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Biofilm structure and modeling, etc.

Veeh, Rick rick_v at erc.montana.edu
Wed Feb 12 13:43:15 EST 1997


	As requested by Julian Wimpenny, I am addressing my response to
the biofilms group at large regarding his concern over limitations to
our views on biofilm and microbial community structure.  First of all,
let me say that as a long-standing student and research associate at the
Center for Biofilm Engineering in Bozeman, I am very familiar with Paul
Stoodley's elegant work in elucidating the "mushroom" structure of the
biofilm with which he worked.  However, I wholeheartedly agree with
Julian that it is a serious mistake to use the model for this biofilm to
describe all biofilms.  I would prefer to call this biofilm model the
"glucose-enhanced, water-unlimited, Pseudomonas aeruginosa
conduit/flat-plate reactor" model (I'm sure that this name will soon be
adopted....Yeah, right!).  Granted, this model/structure may be used to
describe other biofilms existing under similar environmental conditions;
but I definitely believe that a model based on this biofilm would NOT
accurately describe a large number of naturally-occurring biofilms.
	As an example, most of the biofilms existing on concrete that I
have imaged using SEM would probably fall into Category #3 suggested by
Julian.  These biofilms are usually very densely packed cells no more
than a few microns thick (I believe a monolayer in many cases),
discontinuous, and buried in EPS so that just the "backs" of the cells
are visible.  My guess would be that this structure is more the norm in
nature, especially under conditions of moisture/nutrient limitations.
ln fact, these biofilms are probably limited to gleaning moisture from
the humidity in the air and to diffusion as the ONLY means of
substrate/metabolic byproduct exchange.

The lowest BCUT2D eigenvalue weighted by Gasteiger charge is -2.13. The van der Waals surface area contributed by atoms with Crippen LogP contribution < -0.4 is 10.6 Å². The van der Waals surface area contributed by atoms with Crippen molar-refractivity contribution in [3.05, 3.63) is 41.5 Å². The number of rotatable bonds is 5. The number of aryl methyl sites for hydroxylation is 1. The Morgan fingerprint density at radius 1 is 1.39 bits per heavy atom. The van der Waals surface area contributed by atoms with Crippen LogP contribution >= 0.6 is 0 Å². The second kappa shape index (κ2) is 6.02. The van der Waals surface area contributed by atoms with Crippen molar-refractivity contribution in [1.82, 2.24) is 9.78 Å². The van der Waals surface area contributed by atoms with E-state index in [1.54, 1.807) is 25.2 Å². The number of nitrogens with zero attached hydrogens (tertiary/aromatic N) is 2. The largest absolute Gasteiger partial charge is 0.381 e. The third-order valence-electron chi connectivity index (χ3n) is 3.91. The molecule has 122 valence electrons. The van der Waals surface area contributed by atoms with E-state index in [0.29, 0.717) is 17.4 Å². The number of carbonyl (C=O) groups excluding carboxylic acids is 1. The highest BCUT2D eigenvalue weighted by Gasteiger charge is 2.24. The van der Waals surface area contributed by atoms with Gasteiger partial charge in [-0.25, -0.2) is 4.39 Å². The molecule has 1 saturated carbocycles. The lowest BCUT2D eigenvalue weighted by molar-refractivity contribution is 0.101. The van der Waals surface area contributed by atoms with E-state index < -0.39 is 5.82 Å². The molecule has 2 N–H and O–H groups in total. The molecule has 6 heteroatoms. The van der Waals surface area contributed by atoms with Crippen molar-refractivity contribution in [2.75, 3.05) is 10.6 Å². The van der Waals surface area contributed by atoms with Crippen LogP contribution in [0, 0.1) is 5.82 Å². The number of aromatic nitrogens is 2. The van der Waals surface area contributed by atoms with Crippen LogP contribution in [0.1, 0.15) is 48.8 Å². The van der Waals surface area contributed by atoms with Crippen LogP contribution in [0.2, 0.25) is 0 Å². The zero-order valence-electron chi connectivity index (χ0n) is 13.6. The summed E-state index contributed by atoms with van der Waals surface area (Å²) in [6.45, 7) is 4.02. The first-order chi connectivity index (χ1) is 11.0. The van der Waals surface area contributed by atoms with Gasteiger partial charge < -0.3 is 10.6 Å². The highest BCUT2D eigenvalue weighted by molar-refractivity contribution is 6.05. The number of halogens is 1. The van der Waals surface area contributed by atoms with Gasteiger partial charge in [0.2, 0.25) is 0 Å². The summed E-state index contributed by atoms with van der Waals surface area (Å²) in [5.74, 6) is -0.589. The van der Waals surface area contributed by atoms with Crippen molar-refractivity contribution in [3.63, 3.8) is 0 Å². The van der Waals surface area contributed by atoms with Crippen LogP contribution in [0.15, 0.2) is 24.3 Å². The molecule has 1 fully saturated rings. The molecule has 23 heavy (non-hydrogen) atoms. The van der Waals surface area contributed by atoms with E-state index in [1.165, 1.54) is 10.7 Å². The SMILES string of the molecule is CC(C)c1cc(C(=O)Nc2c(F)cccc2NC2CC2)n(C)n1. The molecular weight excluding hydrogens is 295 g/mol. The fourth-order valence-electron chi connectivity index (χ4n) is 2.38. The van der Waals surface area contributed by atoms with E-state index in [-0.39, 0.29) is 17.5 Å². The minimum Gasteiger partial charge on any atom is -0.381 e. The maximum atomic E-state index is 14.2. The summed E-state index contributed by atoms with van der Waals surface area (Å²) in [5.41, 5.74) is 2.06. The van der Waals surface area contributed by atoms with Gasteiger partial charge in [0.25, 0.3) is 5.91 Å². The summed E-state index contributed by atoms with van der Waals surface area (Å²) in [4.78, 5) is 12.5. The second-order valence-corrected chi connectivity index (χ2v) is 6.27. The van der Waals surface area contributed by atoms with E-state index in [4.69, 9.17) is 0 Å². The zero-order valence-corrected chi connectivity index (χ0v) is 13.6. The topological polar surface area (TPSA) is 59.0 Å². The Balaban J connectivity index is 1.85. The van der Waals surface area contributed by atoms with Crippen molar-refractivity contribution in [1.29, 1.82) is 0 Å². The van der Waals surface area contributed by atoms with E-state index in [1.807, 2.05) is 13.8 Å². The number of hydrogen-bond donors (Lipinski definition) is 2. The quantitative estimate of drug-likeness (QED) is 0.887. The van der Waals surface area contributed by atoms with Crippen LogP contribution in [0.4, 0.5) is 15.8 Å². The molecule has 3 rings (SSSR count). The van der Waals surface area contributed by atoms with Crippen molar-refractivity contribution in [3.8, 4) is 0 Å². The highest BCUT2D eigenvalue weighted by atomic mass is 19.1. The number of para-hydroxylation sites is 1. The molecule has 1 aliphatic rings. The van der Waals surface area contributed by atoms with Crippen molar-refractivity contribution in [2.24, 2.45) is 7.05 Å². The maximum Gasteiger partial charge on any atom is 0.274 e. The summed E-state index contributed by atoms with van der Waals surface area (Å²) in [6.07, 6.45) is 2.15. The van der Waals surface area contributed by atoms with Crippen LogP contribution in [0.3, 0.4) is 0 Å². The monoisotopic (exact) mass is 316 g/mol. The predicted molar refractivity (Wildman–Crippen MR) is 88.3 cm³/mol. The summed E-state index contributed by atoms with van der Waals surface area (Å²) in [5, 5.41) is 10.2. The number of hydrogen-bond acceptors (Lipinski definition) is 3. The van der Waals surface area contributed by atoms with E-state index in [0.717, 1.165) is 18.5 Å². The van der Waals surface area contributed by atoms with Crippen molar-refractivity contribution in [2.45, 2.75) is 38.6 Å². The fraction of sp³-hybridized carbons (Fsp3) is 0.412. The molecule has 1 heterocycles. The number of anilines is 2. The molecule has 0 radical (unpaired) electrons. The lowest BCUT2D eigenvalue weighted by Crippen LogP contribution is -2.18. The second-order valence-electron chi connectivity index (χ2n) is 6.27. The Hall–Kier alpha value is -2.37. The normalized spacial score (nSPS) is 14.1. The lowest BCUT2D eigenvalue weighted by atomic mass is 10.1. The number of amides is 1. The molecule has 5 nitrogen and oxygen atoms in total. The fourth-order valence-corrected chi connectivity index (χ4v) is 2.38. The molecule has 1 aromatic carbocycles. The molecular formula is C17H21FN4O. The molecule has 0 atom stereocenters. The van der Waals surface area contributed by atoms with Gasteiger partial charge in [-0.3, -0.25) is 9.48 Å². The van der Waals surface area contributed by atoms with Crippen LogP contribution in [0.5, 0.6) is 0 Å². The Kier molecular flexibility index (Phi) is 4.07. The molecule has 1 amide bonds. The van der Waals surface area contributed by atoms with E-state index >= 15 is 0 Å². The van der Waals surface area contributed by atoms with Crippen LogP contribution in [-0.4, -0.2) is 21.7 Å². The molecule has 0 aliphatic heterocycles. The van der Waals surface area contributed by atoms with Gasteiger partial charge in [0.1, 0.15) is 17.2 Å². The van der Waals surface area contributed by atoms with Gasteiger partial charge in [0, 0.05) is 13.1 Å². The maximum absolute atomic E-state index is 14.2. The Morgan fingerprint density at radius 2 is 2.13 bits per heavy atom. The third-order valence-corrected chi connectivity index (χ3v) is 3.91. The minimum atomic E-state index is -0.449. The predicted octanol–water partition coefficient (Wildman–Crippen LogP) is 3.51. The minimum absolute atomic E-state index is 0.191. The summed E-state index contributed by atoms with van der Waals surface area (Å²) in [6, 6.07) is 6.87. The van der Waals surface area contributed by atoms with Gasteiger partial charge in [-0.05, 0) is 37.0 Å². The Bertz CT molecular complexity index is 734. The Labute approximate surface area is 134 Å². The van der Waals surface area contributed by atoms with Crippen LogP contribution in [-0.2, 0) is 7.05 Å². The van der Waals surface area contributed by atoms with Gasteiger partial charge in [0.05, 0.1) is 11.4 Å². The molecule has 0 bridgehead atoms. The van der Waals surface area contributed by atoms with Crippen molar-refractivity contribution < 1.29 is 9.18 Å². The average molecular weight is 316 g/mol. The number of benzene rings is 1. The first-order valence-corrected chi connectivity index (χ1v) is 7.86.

Finally, regarding Julian's last question/comment about
accidental (??) purposiveness in biofilm structure, I have a couple of
ideas I'd like to share.  First of all, neither do I believe that
biofilm structure is accidental or purposeful (at least in any
non-spiritual sense).  And I was reminded of an earlier comment by one
of the biofilm group members that bioflims somehow violate the laws
(they are obviously still theories to alot of people) of natural
selection.  To me it seems reasonable that biofilms and the species that
comprise these consortia are continuously subject to natural selection
pressures and, therefore, are dynamic entities that change as
environmental (e.g. seasonal) conditions change.  At any one time a
microbial consortium reflects these conditions and the interdependence
of the organisms present.  I think reminding everyone of the old
Darwinian concept of "niche" is not out of line here.  If there is a
niche that is not occupied (e.g. a carbon/energy source that is not
being utilized), an organism will probably evolve or expand its existing
"territory" to fill it.  Likewise, if a niche is challenged or
eliminated (in a biofilm or in the business community in Bozeman, MT),
some THING will change, move on, or disappear.

I would love to hear any comments back!

Rick Veeh    



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